The Accidental Tourist - CBSE Class 9 English Moments Lesson 9 Summary and Explanation Notes
By Ruchika Gupta
The Accidental Tourist Class 9 English Lesson 9 Moments, Explanation, Notes and Summary
The Accidental Tourist - Class 9 English Moments lesson summary, detailed explanation notes of the lesson along with meanings of the difficult words. Also, the Summary is followed by detailed explanation of the lesson. All the exercises and Question and Answers given at the back of the lesson have also been covered.
CBSE Class 9 Moments Lesson 9 - The Accidental Tourist
By Bill Bryson
This is a humorous story where the writer talks of the incidences where he acts clumsy. He tries to behave in a sophisticated manner but is unable to do so and ends up spilling drinks, smearing his face with ink and creating a mess on the dining table.
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Lesson and Explanation
OF all the things I am not very good at, living in the real world is perhaps the most outstanding. I am constantly filled with wonder at the number of things that other people do without any evident difficulty that are pretty much beyond me. I cannot tell you the number of times that I have gone looking for the lavatory in a cinema, for instance, and ended up standing in an alley on the wrong side of a self locking door. My particular specialty now is returning to hotel desks two or three times a day and asking what my room number is. I am, in short, easily confused.
Lavatory: a room or building containing a toilet
Alley: a narrow passageway between or behind buildings
The author says that he is not good at doing many works at one time. He is amazed at people who do multitasking without facing any difficulty. Many times, he gets confused when he searches for the toilet in a cinema and lands up in a lane, from where he cannot enter the hall. When he checks in a hotel, he forgets his room number and goes to the reception many times just to confirm it.
I was thinking about this the last time we went en famille on a big trip. It was at Easter, and we were flying to England for a week. When we arrived at Logan Airport in Boston and were checking in, I suddenly remembered that I had recently joined British Airways’ frequent flyer programme. I also remembered that I had put the card in the carry-on bag that was hanging around my neck. And here’s where the trouble started.
en famille: French, meaning with one’s family
Easter: a festival in Christianity religion
The last time when he went on a family trip to England at Easter time, they reached the Logan airport in Boston. He had recently subscribed to the Frequent Flyer programme of the British Airways and had to get the card punched to avail the points. The card was in the bag that hung around his neck. As he had to take the card out, something happened.
The zip on the bag was jammed. So I pulled on it and yanked at it, with grunts and frowns and increasing consternation. I kept this up for some minutes but it wouldn’t budge, so I pulled harder and harder, with more grunts. Well, you can guess what happened. Abruptly the zip gave way. The side of the bag flew open and everything within — newspaper cuttings and other loose papers, a 14- ounce tin of pipe tobacco, magazines, passport, English money, film — was extravagantly ejected over an area about the size of a tennis court.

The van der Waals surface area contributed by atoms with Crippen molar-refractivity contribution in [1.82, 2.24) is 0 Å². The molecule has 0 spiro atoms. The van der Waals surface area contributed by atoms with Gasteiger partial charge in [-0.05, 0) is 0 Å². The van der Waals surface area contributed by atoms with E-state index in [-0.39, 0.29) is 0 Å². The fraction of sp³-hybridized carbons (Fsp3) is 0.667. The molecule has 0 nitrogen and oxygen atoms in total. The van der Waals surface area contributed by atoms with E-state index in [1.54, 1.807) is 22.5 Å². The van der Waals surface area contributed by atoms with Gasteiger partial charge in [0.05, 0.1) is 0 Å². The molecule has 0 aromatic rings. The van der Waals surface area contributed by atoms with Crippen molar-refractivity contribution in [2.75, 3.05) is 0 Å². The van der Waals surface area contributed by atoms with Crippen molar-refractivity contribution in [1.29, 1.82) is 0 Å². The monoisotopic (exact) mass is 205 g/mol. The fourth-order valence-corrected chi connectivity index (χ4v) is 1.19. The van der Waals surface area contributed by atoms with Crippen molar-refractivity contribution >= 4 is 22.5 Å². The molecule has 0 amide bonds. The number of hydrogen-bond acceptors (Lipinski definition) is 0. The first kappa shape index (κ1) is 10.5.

Yanked: pulled with a jerk
Consternation: anxiety, distress
Gave way: opened suddenly
The bag’s zip would not open and he pulled it with force. Suddenly, the bag opened with a jerk and as he had used a lot of force, all the articles flew out of the bag and were strewn across the floor. They were thrown over a large area as big as the size of a tennis court.
I watched dumbstruck as a hundred carefully sorted documents came raining down in a fluttery cascade, coins bounced to a variety of noisy oblivions and the now-lidless tin of tobacco rolled crazily across the concourse disgorging its contents as it went.
Fluttery: resembling flapping of wings by birds
Cascade: like the step by step waterfall
Oblivions: being forgotten
Concourse: the open central area in a large public building (here, in the airport)
He was shocked to see all his important documents fly out of the bag. The coins rolled on the floor. The lid of the tobacco box came off and the box rolled on the floor and the tobacco spilled on the floor.
“My tobacco!” I cried in horror, thinking what I would have to pay for that much tobacco in England now that another Budget had come and gone, and then changed the cry to “My finger! My finger!” as I discovered that I had gashed my finger on the zip and was shedding blood in a lavish manner. (I am not very good around flowing blood generally, but when it’s my own— well, I think hysterics are fully justified.) Confused and unable to help, my hair went into panic mode.
Lavish: in large quantity
As it was an expensive article, he screamed that his tobacco was getting ruined. The next moment, he saw that he had a cut on his finger and it was bleeding. His screams changed to “my finger”. He again got confused and panicked.
It was at this point that my wife looked at me with an expression of wonder — not anger or exasperation, but just simple wonder — and said, “I can’t believe you do this for a living.”
His wife looked at him wondering at his strange behaviour. She said that his weird behaviour was unbelievable.